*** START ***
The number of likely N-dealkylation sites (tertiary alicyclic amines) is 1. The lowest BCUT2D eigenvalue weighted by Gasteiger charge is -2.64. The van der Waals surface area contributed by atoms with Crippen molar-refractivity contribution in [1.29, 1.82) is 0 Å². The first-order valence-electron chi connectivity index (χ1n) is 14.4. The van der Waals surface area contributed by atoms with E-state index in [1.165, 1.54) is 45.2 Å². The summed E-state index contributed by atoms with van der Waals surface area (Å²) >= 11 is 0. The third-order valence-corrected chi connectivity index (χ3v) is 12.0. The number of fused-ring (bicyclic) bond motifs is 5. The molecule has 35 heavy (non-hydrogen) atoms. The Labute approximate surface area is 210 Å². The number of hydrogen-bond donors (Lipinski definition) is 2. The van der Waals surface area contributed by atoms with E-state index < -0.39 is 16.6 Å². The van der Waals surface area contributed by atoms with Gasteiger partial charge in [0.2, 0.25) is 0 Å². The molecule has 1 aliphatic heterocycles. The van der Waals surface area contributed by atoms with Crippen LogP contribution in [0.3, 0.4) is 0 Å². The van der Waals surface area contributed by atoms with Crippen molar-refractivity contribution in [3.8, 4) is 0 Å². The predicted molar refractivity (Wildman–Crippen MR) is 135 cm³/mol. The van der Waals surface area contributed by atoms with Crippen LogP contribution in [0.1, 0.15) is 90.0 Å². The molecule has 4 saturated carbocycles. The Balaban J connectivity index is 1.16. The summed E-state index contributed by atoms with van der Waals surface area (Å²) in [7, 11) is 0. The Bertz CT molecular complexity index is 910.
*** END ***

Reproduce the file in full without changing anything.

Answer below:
The number of likely N-dealkylation sites (tertiary alicyclic amines) is 1. The lowest BCUT2D eigenvalue weighted by Gasteiger charge is -2.64. The van der Waals surface area contributed by atoms with Crippen molar-refractivity contribution in [1.29, 1.82) is 0 Å². The first-order valence-electron chi connectivity index (χ1n) is 14.4. The van der Waals surface area contributed by atoms with E-state index in [1.165, 1.54) is 45.2 Å². The summed E-state index contributed by atoms with van der Waals surface area (Å²) >= 11 is 0. The third-order valence-corrected chi connectivity index (χ3v) is 12.0. The number of fused-ring (bicyclic) bond motifs is 5. The molecule has 35 heavy (non-hydrogen) atoms. The Labute approximate surface area is 210 Å². The number of hydrogen-bond donors (Lipinski definition) is 2. The van der Waals surface area contributed by atoms with E-state index < -0.39 is 16.6 Å². The van der Waals surface area contributed by atoms with Gasteiger partial charge in [0.2, 0.25) is 0 Å². The molecule has 1 aliphatic heterocycles. The van der Waals surface area contributed by atoms with Crippen LogP contribution in [0.3, 0.4) is 0 Å². The van der Waals surface area contributed by atoms with Crippen molar-refractivity contribution in [3.8, 4) is 0 Å². The predicted molar refractivity (Wildman–Crippen MR) is 135 cm³/mol. The van der Waals surface area contributed by atoms with Crippen LogP contribution in [0.1, 0.15) is 90.0 Å². The molecule has 4 saturated carbocycles. The Balaban J connectivity index is 1.16. The summed E-state index contributed by atoms with van der Waals surface area (Å²) in [7, 11) is 0. The Bertz CT molecular complexity index is 910.